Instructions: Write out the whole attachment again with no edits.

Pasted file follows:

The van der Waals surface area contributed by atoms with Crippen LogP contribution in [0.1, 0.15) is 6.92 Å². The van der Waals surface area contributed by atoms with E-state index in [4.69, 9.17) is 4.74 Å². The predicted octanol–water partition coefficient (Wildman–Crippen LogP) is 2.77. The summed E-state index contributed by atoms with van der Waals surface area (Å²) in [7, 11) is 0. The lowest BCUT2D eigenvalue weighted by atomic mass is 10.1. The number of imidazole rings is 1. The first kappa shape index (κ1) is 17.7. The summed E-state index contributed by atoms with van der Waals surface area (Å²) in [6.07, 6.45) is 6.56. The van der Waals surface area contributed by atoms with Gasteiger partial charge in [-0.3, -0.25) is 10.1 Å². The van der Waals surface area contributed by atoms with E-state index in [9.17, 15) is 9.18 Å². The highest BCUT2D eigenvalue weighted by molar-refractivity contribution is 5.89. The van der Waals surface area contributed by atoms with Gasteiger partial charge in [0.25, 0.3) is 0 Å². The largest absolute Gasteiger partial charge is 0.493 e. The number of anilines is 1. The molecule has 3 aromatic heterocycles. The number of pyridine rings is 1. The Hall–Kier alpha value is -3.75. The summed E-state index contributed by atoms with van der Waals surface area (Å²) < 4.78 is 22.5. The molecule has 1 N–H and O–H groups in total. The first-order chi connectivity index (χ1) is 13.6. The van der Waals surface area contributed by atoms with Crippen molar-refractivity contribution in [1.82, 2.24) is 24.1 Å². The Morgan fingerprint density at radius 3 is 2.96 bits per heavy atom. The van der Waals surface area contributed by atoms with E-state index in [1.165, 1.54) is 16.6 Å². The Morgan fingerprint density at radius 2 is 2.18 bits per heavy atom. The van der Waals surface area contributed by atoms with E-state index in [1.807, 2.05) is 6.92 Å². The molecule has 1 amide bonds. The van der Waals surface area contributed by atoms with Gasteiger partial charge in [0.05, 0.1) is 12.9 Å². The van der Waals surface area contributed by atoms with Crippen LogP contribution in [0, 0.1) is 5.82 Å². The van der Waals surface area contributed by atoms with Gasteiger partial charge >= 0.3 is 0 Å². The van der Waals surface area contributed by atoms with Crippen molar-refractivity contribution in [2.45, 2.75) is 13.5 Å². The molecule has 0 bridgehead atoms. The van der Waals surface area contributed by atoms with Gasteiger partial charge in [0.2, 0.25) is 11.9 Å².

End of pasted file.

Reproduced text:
The van der Waals surface area contributed by atoms with Crippen LogP contribution in [0.1, 0.15) is 6.92 Å². The van der Waals surface area contributed by atoms with E-state index in [4.69, 9.17) is 4.74 Å². The predicted octanol–water partition coefficient (Wildman–Crippen LogP) is 2.77. The summed E-state index contributed by atoms with van der Waals surface area (Å²) in [7, 11) is 0. The lowest BCUT2D eigenvalue weighted by atomic mass is 10.1. The number of imidazole rings is 1. The first kappa shape index (κ1) is 17.7. The summed E-state index contributed by atoms with van der Waals surface area (Å²) in [6.07, 6.45) is 6.56. The van der Waals surface area contributed by atoms with Gasteiger partial charge in [-0.3, -0.25) is 10.1 Å². The van der Waals surface area contributed by atoms with E-state index in [9.17, 15) is 9.18 Å². The highest BCUT2D eigenvalue weighted by molar-refractivity contribution is 5.89. The van der Waals surface area contributed by atoms with Gasteiger partial charge in [0.25, 0.3) is 0 Å². The largest absolute Gasteiger partial charge is 0.493 e. The number of anilines is 1. The molecule has 3 aromatic heterocycles. The number of pyridine rings is 1. The Hall–Kier alpha value is -3.75. The summed E-state index contributed by atoms with van der Waals surface area (Å²) < 4.78 is 22.5. The molecule has 1 N–H and O–H groups in total. The first-order chi connectivity index (χ1) is 13.6. The van der Waals surface area contributed by atoms with Crippen molar-refractivity contribution in [1.82, 2.24) is 24.1 Å². The Morgan fingerprint density at radius 3 is 2.96 bits per heavy atom. The van der Waals surface area contributed by atoms with E-state index in [1.165, 1.54) is 16.6 Å². The Morgan fingerprint density at radius 2 is 2.18 bits per heavy atom. The van der Waals surface area contributed by atoms with E-state index in [1.807, 2.05) is 6.92 Å². The molecule has 1 amide bonds. The van der Waals surface area contributed by atoms with Gasteiger partial charge in [0.05, 0.1) is 12.9 Å². The van der Waals surface area contributed by atoms with Crippen LogP contribution in [0, 0.1) is 5.82 Å². The van der Waals surface area contributed by atoms with Gasteiger partial charge >= 0.3 is 0 Å². The van der Waals surface area contributed by atoms with Crippen molar-refractivity contribution in [2.45, 2.75) is 13.5 Å². The molecule has 0 bridgehead atoms. The van der Waals surface area contributed by atoms with Gasteiger partial charge in [0.2, 0.25) is 11.9 Å².